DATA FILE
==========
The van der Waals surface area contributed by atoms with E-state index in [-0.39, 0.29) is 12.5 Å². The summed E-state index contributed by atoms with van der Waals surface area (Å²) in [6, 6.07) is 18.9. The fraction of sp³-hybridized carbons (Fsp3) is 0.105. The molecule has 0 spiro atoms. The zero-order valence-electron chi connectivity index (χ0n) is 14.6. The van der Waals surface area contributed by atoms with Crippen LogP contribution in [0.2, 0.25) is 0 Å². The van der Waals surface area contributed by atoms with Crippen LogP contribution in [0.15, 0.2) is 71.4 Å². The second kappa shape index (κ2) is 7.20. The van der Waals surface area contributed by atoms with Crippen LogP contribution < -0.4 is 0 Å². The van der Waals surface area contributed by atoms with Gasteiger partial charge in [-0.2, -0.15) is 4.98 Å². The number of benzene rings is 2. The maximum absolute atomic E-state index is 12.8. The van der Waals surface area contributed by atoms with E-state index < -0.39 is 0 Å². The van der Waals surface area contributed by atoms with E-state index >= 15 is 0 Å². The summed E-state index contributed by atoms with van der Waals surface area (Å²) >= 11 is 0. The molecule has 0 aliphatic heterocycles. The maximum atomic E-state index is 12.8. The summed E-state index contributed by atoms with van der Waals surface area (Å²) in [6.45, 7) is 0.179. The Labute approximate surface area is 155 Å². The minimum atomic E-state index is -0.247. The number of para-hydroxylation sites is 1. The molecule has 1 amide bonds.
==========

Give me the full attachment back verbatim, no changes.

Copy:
The van der Waals surface area contributed by atoms with E-state index in [-0.39, 0.29) is 12.5 Å². The summed E-state index contributed by atoms with van der Waals surface area (Å²) in [6, 6.07) is 18.9. The fraction of sp³-hybridized carbons (Fsp3) is 0.105. The molecule has 0 spiro atoms. The zero-order valence-electron chi connectivity index (χ0n) is 14.6. The van der Waals surface area contributed by atoms with Crippen LogP contribution in [0.2, 0.25) is 0 Å². The van der Waals surface area contributed by atoms with Crippen LogP contribution in [0.15, 0.2) is 71.4 Å². The second kappa shape index (κ2) is 7.20. The van der Waals surface area contributed by atoms with Crippen LogP contribution < -0.4 is 0 Å². The van der Waals surface area contributed by atoms with Gasteiger partial charge in [-0.2, -0.15) is 4.98 Å². The number of benzene rings is 2. The maximum absolute atomic E-state index is 12.8. The van der Waals surface area contributed by atoms with E-state index < -0.39 is 0 Å². The van der Waals surface area contributed by atoms with E-state index >= 15 is 0 Å². The summed E-state index contributed by atoms with van der Waals surface area (Å²) >= 11 is 0. The molecule has 0 aliphatic heterocycles. The maximum atomic E-state index is 12.8. The summed E-state index contributed by atoms with van der Waals surface area (Å²) in [6.45, 7) is 0.179. The Labute approximate surface area is 155 Å². The minimum atomic E-state index is -0.247. The number of para-hydroxylation sites is 1. The molecule has 1 amide bonds.